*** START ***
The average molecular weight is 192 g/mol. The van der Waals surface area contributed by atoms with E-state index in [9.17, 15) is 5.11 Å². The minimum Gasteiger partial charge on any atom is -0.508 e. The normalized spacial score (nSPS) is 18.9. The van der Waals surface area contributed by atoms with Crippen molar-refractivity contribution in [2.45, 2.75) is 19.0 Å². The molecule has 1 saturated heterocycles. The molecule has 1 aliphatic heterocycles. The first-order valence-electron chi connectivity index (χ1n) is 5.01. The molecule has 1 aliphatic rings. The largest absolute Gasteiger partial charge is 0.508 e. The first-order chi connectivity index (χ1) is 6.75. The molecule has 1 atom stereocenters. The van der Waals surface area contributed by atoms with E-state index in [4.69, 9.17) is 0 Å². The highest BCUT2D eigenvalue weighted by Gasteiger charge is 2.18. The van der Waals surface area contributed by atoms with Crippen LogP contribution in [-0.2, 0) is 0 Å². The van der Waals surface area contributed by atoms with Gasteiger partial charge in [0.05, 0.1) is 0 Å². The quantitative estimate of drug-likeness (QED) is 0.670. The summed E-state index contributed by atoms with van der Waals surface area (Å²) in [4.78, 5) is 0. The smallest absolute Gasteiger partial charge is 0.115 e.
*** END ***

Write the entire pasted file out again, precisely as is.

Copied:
The average molecular weight is 192 g/mol. The van der Waals surface area contributed by atoms with E-state index in [9.17, 15) is 5.11 Å². The minimum Gasteiger partial charge on any atom is -0.508 e. The normalized spacial score (nSPS) is 18.9. The van der Waals surface area contributed by atoms with Crippen molar-refractivity contribution in [2.45, 2.75) is 19.0 Å². The molecule has 1 saturated heterocycles. The molecule has 1 aliphatic heterocycles. The first-order valence-electron chi connectivity index (χ1n) is 5.01. The molecule has 1 aliphatic rings. The largest absolute Gasteiger partial charge is 0.508 e. The first-order chi connectivity index (χ1) is 6.75. The molecule has 1 atom stereocenters. The van der Waals surface area contributed by atoms with E-state index in [4.69, 9.17) is 0 Å². The highest BCUT2D eigenvalue weighted by Gasteiger charge is 2.18. The van der Waals surface area contributed by atoms with Crippen LogP contribution in [-0.2, 0) is 0 Å². The van der Waals surface area contributed by atoms with Gasteiger partial charge in [0.05, 0.1) is 0 Å². The quantitative estimate of drug-likeness (QED) is 0.670. The summed E-state index contributed by atoms with van der Waals surface area (Å²) in [4.78, 5) is 0. The smallest absolute Gasteiger partial charge is 0.115 e.